Some people debate the value of film school. I’m not one of them.
Terry Southern’s NYU master screenwriting class was held on Tuesday nights at Remington’s Bar, a basement dive on Waverly Place. Trudging through the ice-hardened sidewalk, I noticed his beat up Ford Mustang with the broken canvas top barely covering up the snow from the storm night before. I always wondered how he’d made it back to Connecticut in that thing.
Terry was one of a kind, a truly badass screenwriter. Even in the revolutionary times of the 1960’s and ‘70’s, the author of the geared to shock novel, Candy, also wrote screenplays for Dr. Strangelove, Easy Rider, Barbarella, and many other films that scored bull’s-eyes at shaking up the status quo.
I nodded to my classmates, who each nursed a coke or a beer at the counter. In turns, we sauntered over to Terry’s table, where he presided in kingly fashion, and gave insights into the magic of professional filmmaking. There were six of us, so we got roughly half an hour each. By ten o’clock, Terry was in a world of his own, yet still adept at letting us in on Stanley Kubrick insider stories and cool anecdotes about the scenes behind the scenes of Easy Rider.
His advice was punctuated by references to classical drama that he connected to anecdotes about the films he’d written. Referring to The Magic Christian, one of his own novels he’d adapted for the screen, he became incensed that Ringo Starr, Peter Sellers and “all these other limey pricks” didn’t see that “Hamlet and his problems” were an expression of emotional excess that couldn’t be exposed simply by indulging in excess on screen. It seemed what he was really teaching us was something else other than writing, something about the reality of being a writer. He actually adored these “pricks,” who were his comrades-in-arms. But only they could get away with behaving outrageously. As a writer, Terry found out there was a double standard when it came to being creative. He had to bear the architectural burden of responsibility without the advantage of being in control.
Each of us pitched a story to Terry. He seemed to be listening and weighing words on some invisible scale only he knew the value of, followed by oblique commentary until he finally dug out a golden nugget and tossed it with a knowing raised eyebrow reminiscent of Durand Durand from Barbarella.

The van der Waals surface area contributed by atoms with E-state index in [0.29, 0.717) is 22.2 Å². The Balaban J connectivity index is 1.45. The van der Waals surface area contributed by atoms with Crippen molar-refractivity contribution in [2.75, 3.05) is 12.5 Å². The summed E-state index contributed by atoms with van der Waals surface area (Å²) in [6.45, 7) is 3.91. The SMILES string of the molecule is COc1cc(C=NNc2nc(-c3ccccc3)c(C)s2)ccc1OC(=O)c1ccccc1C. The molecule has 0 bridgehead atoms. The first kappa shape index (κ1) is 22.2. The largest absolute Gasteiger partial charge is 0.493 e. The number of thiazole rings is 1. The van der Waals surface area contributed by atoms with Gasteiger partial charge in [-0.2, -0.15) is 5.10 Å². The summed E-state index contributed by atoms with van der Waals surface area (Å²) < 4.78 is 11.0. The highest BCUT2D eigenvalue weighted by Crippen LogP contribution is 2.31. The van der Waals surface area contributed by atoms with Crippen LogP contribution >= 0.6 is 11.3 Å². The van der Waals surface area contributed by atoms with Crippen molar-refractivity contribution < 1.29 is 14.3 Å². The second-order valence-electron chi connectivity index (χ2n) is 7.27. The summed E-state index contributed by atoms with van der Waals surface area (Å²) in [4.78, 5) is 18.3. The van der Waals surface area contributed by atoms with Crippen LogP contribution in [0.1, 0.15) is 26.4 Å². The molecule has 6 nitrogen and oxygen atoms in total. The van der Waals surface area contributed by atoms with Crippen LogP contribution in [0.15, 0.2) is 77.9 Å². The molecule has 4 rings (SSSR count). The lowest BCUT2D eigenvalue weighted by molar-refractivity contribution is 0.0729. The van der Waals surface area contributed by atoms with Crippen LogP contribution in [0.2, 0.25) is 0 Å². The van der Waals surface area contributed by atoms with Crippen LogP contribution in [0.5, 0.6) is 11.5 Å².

I’d just seen Louis Malle’s Murmur of the Heart, so I pitched a forbidden love story between an immature actress in her twenties and a teenage boy actor, and framed it as a film-within-a-film. Fueled by pretentious schoolgirl logic I said, “I just worked on a feature and can see that filmmaking creates a heightened state where the rules just don’t apply…” He interrupted by exclaiming, ”I want to write this with you! I know all about what goes on on movie sets, so it’ll be authentic!” I was flattered and didn’t quite know how to respond. “You’ve never even been to California!” he concluded, shaking his head. It was odd that he was the one pitching me. I couldn’t quite believe it.
“How would it work?” I shrugged. He explained, “You write pages, send them to me in Connecticut and then I make comments and add to them, then mail them back, ‘Special Delivery’, wherever you are.” The plan was to collaborate through the post office, and of course, we’d write cutting edge, wild and subversive projections about how a girl in her 20’s – if left to her own dark devices, might behave. Little did I know this process would take nearly two years. Fat manila envelopes from Terry covered with red ink stamped “S.W.A.K.” and “Good Grief!” would ebb and flow. He also sent copies of his books, Red-Dirt Marijuana and Blue Movie, complete with scrawled notes I wasn’t sure were for me personally or well-thumbed copies he had lying around.
On our script’s pages, Terry vented all too real frustrations he’d had on the films he’d worked on with mind blowing insights into a screenwriter’s travails.
He created wonderfully bizarre characters, including the producer’s assistant cum girlfriend, Comancha, an Apache dominatrix who rids the set of the studio’s evil spirits with a down and dirty, pow-wowing striptease.
My contributions were more romantic and melodramatic, befitting my naïveté. Nevertheless, Terry gallantly told me how talented I was. He suggested I apply to UCLA’s MFA screenwriting program, move to L.A. and take my shot. He said he’d write a recommendation. He did. Within months I was on the road, traveling cross country.
Westwood seemed benign, even sleepy, but just as Terry hinted out loud, L.A.’s ‘70’s casual suburban façade was an intimidating mental construct even more self obsessed than the one he’d conjured in our script. His potent warnings about Hollywood made me fearful, and, at 22, I was still just a kid with a lot more living to do. It became clear I wasn’t destined to become a screenwriter after all.
Little did I realize at the time how well Terry had prepared me for the career I did end up having in Tinseltown years later as a literary agent. In spite of the supportive yet subversive film folks he’d worked for, Terry was well aware that he’d been lucky. With a killer smile he advised, “Court luck, keep your thumb out, and like D.H. Lawrence said, ‘when you’ve got something to say, say it hot.’ Somebody’s gonna want whatcha got.”